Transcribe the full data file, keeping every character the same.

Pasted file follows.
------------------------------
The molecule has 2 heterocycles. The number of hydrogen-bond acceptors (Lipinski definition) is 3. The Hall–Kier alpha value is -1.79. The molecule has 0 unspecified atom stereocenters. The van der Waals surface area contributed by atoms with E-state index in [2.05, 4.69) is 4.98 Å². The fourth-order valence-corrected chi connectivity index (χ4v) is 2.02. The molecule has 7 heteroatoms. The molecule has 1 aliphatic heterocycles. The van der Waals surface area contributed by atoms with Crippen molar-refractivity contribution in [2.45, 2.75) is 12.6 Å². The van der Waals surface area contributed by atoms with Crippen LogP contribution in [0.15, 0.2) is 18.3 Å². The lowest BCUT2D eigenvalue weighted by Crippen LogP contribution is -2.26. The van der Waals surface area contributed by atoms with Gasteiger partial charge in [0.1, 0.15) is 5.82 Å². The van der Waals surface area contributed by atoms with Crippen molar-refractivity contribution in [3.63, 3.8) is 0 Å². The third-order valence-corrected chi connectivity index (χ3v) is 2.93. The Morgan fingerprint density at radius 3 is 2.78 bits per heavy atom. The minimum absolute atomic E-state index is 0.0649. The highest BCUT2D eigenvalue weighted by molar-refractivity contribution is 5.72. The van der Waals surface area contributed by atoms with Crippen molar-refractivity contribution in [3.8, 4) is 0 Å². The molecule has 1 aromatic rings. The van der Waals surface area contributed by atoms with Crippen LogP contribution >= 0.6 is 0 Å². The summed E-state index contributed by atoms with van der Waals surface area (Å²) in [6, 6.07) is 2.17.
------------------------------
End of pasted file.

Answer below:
The molecule has 2 heterocycles. The number of hydrogen-bond acceptors (Lipinski definition) is 3. The Hall–Kier alpha value is -1.79. The molecule has 0 unspecified atom stereocenters. The van der Waals surface area contributed by atoms with E-state index in [2.05, 4.69) is 4.98 Å². The fourth-order valence-corrected chi connectivity index (χ4v) is 2.02. The molecule has 7 heteroatoms. The molecule has 1 aliphatic heterocycles. The van der Waals surface area contributed by atoms with Crippen molar-refractivity contribution in [2.45, 2.75) is 12.6 Å². The van der Waals surface area contributed by atoms with Crippen LogP contribution in [0.15, 0.2) is 18.3 Å². The lowest BCUT2D eigenvalue weighted by Crippen LogP contribution is -2.26. The van der Waals surface area contributed by atoms with Gasteiger partial charge in [0.1, 0.15) is 5.82 Å². The van der Waals surface area contributed by atoms with Crippen molar-refractivity contribution in [3.63, 3.8) is 0 Å². The third-order valence-corrected chi connectivity index (χ3v) is 2.93. The Morgan fingerprint density at radius 3 is 2.78 bits per heavy atom. The minimum absolute atomic E-state index is 0.0649. The highest BCUT2D eigenvalue weighted by molar-refractivity contribution is 5.72. The van der Waals surface area contributed by atoms with Crippen molar-refractivity contribution in [3.8, 4) is 0 Å². The molecule has 1 aromatic rings. The van der Waals surface area contributed by atoms with Crippen LogP contribution >= 0.6 is 0 Å². The summed E-state index contributed by atoms with van der Waals surface area (Å²) in [6, 6.07) is 2.17.